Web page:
In “Good economics for hard times” Abhijit Banerjee and Esther Duflo try to approach some of the most pressing problems of economics providing different possible scenarios and solutions for issues such as immigration, income inequality, climate change, slow economic growth, globalization and technological unemployment.
“Good economics starts with troubling facts, makes some guesses based on what we already know about human behaviour and theories elsewhere shown to work, uses data to test those guesses, refines (or radically alters) its line of attack based on the new set of facts, and eventually, with some luck, gets to a solution.”
“The fear of failure is a substantial disincentive for embarking on a risky adventure. Many people prefer not to try. After all, most of us want to protect an image of ourselves as intelligent, hard-working, morally upright individuals, both because it is simply not pleasant to admit we might in fact be dumb, lazy, and unscrupulous, but also because maintaining a good opinion of ourselves preserves our motivation to keep trying in the face of whatever life throws at us.”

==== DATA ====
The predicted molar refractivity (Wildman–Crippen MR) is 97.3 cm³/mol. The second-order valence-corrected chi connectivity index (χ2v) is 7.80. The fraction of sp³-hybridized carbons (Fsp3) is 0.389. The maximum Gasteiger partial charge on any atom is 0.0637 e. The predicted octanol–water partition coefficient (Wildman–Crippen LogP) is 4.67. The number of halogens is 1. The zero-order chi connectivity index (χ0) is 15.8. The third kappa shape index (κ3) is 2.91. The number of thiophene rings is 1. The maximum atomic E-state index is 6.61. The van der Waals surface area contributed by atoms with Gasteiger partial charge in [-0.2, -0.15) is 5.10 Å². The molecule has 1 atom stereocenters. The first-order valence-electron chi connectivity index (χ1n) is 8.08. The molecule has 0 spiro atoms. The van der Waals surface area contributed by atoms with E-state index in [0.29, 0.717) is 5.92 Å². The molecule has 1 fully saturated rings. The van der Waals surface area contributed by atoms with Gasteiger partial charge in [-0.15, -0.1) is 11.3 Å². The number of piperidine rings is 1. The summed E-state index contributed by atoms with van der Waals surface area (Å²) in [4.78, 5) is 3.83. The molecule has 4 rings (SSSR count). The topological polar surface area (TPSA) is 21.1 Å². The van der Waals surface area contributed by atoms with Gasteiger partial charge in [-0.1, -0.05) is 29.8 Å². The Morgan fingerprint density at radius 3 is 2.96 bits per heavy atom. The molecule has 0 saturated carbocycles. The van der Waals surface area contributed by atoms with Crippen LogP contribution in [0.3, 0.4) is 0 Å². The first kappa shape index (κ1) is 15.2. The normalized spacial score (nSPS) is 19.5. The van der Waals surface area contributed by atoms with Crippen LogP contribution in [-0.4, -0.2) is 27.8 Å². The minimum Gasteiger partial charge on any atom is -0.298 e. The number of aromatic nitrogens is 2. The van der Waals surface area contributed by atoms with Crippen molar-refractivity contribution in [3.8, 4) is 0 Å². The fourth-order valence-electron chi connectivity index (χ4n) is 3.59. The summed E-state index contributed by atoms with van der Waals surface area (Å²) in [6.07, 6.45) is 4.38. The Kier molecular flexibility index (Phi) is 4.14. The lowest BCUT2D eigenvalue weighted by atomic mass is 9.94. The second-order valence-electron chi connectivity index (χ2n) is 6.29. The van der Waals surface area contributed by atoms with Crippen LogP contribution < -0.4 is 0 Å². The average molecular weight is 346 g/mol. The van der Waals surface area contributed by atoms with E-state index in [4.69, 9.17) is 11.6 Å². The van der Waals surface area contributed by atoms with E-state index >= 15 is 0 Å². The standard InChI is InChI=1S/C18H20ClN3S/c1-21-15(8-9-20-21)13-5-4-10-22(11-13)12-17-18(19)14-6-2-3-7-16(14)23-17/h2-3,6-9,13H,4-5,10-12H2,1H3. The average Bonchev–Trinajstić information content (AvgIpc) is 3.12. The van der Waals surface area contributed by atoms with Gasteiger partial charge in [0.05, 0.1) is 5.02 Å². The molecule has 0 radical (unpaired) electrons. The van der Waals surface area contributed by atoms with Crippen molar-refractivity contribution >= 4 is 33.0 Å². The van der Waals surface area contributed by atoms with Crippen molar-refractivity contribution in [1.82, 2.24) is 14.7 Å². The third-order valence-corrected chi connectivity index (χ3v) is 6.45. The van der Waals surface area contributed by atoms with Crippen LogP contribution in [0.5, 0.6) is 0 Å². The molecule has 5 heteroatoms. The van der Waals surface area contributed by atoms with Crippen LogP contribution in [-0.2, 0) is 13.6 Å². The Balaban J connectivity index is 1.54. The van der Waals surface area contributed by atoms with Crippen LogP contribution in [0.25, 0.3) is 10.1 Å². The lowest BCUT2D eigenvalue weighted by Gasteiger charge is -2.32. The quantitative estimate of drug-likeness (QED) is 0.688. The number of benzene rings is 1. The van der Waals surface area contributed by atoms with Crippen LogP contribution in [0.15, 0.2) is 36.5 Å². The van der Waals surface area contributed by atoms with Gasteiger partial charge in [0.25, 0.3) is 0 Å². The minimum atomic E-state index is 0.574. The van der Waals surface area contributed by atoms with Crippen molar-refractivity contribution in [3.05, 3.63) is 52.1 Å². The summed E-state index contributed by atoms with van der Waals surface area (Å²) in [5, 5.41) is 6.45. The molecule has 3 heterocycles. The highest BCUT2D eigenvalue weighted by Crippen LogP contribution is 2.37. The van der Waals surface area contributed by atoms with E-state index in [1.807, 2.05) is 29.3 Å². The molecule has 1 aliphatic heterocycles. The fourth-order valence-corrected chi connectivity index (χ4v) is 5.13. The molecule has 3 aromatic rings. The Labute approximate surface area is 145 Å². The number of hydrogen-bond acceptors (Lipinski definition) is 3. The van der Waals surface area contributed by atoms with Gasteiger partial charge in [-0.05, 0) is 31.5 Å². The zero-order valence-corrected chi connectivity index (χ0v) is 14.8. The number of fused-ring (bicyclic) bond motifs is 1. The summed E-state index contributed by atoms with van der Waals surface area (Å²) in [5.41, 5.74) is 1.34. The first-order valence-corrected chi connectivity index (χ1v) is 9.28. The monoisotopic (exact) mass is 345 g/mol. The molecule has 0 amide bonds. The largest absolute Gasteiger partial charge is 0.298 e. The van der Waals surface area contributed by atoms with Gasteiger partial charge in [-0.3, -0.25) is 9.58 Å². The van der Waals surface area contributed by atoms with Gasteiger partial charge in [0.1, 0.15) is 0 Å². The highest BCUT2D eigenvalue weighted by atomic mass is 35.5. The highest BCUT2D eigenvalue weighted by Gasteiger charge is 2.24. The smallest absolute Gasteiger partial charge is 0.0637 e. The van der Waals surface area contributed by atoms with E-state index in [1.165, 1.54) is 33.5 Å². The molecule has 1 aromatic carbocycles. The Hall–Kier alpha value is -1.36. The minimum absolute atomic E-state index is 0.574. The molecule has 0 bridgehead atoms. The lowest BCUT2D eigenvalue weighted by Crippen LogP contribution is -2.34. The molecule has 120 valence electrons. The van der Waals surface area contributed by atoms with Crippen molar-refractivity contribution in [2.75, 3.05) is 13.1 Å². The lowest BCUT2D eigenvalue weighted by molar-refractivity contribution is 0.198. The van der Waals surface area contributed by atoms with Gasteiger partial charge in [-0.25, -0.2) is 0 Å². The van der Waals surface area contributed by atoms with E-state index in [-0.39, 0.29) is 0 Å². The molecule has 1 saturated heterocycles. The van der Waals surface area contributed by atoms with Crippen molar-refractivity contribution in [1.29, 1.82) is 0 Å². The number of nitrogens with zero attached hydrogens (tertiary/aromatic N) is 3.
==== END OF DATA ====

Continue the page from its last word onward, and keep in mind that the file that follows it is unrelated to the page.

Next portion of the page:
“The fact that each individual decision is rational does not make the outcome desirable. Herd behaviour generates informational cascades: the information on which the first people base their decision will have an outsized influence on what all the others believe.”
“The government exists in part to solve problems no other institution can realistically tackle. To demonstrate waste in government, one needs to show there is an alternative way of organizing the same activity that works better.”
“Economics is too important to be left to economists.”
Book Authors: Abhijit Banerjee and Esther Duflo